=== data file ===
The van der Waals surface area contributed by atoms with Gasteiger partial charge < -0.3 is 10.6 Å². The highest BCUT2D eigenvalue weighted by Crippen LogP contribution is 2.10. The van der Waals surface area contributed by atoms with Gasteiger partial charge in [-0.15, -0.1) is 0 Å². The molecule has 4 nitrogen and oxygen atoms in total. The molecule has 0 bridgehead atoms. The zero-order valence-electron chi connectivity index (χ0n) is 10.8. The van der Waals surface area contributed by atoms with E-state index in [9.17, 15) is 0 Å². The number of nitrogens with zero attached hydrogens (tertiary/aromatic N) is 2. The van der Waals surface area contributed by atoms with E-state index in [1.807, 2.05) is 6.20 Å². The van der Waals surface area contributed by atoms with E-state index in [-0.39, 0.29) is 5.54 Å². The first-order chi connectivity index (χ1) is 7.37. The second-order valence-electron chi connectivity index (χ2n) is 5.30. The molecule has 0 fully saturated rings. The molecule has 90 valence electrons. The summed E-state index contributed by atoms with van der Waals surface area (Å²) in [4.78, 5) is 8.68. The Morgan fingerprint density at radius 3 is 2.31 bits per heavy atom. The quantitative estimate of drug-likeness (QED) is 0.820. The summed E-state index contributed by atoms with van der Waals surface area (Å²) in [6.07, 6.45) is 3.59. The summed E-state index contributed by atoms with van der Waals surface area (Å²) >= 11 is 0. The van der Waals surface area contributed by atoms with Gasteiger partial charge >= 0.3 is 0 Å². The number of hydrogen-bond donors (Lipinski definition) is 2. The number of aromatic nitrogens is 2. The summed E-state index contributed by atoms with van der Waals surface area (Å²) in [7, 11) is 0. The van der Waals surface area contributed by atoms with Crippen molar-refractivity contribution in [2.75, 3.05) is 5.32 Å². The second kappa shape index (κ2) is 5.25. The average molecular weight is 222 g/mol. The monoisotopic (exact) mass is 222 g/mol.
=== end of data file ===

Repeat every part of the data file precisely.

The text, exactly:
The van der Waals surface area contributed by atoms with Gasteiger partial charge < -0.3 is 10.6 Å². The highest BCUT2D eigenvalue weighted by Crippen LogP contribution is 2.10. The van der Waals surface area contributed by atoms with Gasteiger partial charge in [-0.15, -0.1) is 0 Å². The molecule has 4 nitrogen and oxygen atoms in total. The molecule has 0 bridgehead atoms. The zero-order valence-electron chi connectivity index (χ0n) is 10.8. The van der Waals surface area contributed by atoms with E-state index in [9.17, 15) is 0 Å². The number of nitrogens with zero attached hydrogens (tertiary/aromatic N) is 2. The van der Waals surface area contributed by atoms with E-state index in [1.807, 2.05) is 6.20 Å². The van der Waals surface area contributed by atoms with E-state index in [-0.39, 0.29) is 5.54 Å². The first-order chi connectivity index (χ1) is 7.37. The second-order valence-electron chi connectivity index (χ2n) is 5.30. The molecule has 0 fully saturated rings. The molecule has 90 valence electrons. The summed E-state index contributed by atoms with van der Waals surface area (Å²) in [4.78, 5) is 8.68. The Morgan fingerprint density at radius 3 is 2.31 bits per heavy atom. The quantitative estimate of drug-likeness (QED) is 0.820. The summed E-state index contributed by atoms with van der Waals surface area (Å²) in [6.07, 6.45) is 3.59. The summed E-state index contributed by atoms with van der Waals surface area (Å²) >= 11 is 0. The van der Waals surface area contributed by atoms with Gasteiger partial charge >= 0.3 is 0 Å². The number of hydrogen-bond donors (Lipinski definition) is 2. The number of aromatic nitrogens is 2. The summed E-state index contributed by atoms with van der Waals surface area (Å²) in [7, 11) is 0. The van der Waals surface area contributed by atoms with Crippen molar-refractivity contribution in [2.75, 3.05) is 5.32 Å². The second kappa shape index (κ2) is 5.25. The average molecular weight is 222 g/mol. The monoisotopic (exact) mass is 222 g/mol.